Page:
Editing Philosophy

When I edit, ensuring a positive reader experience becomes my main priority. My goal is to maintain the voice of an author/brand while providing clarity to readers.


Reading and Note Taking

It is important to always read through a piece in its entirety once or twice before making any editorial changes. During my first read-through, I take note of potential grammar and style adjustments needed in the writing.

Editing and Prioritizing

Depending on the length of the writing and the time I have for an editing project, I will make a priority list based on the notes from my initial read-throughs. Priority lists help increase efficiency of an editing project and recognize certain grammar issues need to be attended to before others. The goal is to make the author shine. To maintain the author’s voice, the goal is to only edit things necessary.

Querying and Communicating

I see the writer-editor partnership as a team. When a change in an author’s writing would be too intrusive, then I write a query to the author. Queries are questions and comments sent to the author to address clarifications and changes that need to be made beyond my editorial jurisdiction.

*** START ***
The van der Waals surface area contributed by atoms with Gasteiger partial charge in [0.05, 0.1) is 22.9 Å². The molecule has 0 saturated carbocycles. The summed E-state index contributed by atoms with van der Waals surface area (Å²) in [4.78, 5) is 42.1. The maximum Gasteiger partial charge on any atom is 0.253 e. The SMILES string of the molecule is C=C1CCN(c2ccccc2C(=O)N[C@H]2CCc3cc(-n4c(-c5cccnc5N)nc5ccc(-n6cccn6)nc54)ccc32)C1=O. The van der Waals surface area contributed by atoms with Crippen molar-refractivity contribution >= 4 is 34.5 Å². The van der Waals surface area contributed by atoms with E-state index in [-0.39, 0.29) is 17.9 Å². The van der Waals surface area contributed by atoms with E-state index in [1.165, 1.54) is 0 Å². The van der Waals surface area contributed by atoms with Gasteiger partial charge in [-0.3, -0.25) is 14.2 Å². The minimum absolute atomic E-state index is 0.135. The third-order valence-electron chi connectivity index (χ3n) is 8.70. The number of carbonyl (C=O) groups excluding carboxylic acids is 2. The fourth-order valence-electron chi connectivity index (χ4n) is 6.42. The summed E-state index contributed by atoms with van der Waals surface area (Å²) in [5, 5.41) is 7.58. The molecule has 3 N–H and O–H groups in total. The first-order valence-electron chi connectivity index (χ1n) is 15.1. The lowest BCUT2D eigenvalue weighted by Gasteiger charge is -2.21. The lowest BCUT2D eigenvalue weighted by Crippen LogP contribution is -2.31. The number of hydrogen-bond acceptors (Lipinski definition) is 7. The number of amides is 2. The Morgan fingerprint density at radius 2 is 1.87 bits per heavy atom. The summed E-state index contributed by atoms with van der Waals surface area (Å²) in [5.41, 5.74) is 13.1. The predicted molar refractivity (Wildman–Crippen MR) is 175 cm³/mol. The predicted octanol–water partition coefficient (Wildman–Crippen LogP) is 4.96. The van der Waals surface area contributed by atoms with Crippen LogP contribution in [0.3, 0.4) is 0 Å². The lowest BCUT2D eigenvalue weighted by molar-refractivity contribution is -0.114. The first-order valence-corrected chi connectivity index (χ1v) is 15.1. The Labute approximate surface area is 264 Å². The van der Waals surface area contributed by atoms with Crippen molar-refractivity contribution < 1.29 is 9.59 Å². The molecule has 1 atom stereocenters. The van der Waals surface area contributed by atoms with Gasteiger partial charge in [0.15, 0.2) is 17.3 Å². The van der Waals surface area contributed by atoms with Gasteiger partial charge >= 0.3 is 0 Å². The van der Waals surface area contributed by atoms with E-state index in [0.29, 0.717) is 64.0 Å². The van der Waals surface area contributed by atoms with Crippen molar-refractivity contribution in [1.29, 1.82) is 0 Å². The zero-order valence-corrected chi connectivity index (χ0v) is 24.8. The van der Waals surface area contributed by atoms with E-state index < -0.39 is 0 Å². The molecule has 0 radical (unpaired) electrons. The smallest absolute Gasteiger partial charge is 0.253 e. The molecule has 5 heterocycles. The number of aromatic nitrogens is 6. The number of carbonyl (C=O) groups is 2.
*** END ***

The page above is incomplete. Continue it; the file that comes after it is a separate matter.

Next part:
When I send a query to the author, I present potential solutions, describe the reason a change needs to be made, or ask for permission to make a change. This collaboration keeps an author involved and improves the experience of the reader.

Editing for an Organization:

Editing for an organization is different than editing for a single author, because an organization’s brand, tone, and professionalism needs to remain consistent (unless a conscious change in content strategy is being implemented). In this way, editing for organizations prioritizes the style guide of the organization above the voice of an individual author.

To effectively design, write, or edit for an organization, I complete a communications audit. You can learn more about how I complete a communications audit by seeing how I would join your team.